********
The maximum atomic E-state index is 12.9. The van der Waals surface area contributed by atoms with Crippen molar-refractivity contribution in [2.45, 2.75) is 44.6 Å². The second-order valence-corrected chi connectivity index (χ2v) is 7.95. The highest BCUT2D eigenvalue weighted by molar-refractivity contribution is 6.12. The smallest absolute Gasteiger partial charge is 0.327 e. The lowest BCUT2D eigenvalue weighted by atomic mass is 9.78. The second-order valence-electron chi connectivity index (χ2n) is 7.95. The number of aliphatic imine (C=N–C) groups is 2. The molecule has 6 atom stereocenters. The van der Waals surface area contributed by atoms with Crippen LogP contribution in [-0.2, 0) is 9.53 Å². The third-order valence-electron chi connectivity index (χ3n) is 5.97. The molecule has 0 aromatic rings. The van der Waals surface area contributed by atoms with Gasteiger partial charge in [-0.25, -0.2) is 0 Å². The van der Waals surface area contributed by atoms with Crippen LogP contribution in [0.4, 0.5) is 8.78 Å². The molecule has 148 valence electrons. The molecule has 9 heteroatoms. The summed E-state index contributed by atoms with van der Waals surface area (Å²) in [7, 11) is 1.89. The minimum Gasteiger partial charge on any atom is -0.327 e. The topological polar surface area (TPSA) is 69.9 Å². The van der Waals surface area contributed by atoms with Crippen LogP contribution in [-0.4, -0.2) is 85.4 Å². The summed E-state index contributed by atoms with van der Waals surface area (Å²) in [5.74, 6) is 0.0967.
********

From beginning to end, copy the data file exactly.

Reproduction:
The maximum atomic E-state index is 12.9. The van der Waals surface area contributed by atoms with Crippen molar-refractivity contribution in [2.45, 2.75) is 44.6 Å². The second-order valence-corrected chi connectivity index (χ2v) is 7.95. The highest BCUT2D eigenvalue weighted by molar-refractivity contribution is 6.12. The smallest absolute Gasteiger partial charge is 0.327 e. The lowest BCUT2D eigenvalue weighted by atomic mass is 9.78. The second-order valence-electron chi connectivity index (χ2n) is 7.95. The number of aliphatic imine (C=N–C) groups is 2. The molecule has 6 atom stereocenters. The van der Waals surface area contributed by atoms with Crippen LogP contribution in [-0.2, 0) is 9.53 Å². The third-order valence-electron chi connectivity index (χ3n) is 5.97. The molecule has 0 aromatic rings. The van der Waals surface area contributed by atoms with Gasteiger partial charge in [-0.25, -0.2) is 0 Å². The van der Waals surface area contributed by atoms with Crippen LogP contribution in [0.4, 0.5) is 8.78 Å². The molecule has 148 valence electrons. The molecule has 9 heteroatoms. The summed E-state index contributed by atoms with van der Waals surface area (Å²) in [7, 11) is 1.89. The minimum Gasteiger partial charge on any atom is -0.327 e. The topological polar surface area (TPSA) is 69.9 Å². The van der Waals surface area contributed by atoms with Crippen LogP contribution in [-0.4, -0.2) is 85.4 Å². The summed E-state index contributed by atoms with van der Waals surface area (Å²) in [5.74, 6) is 0.0967.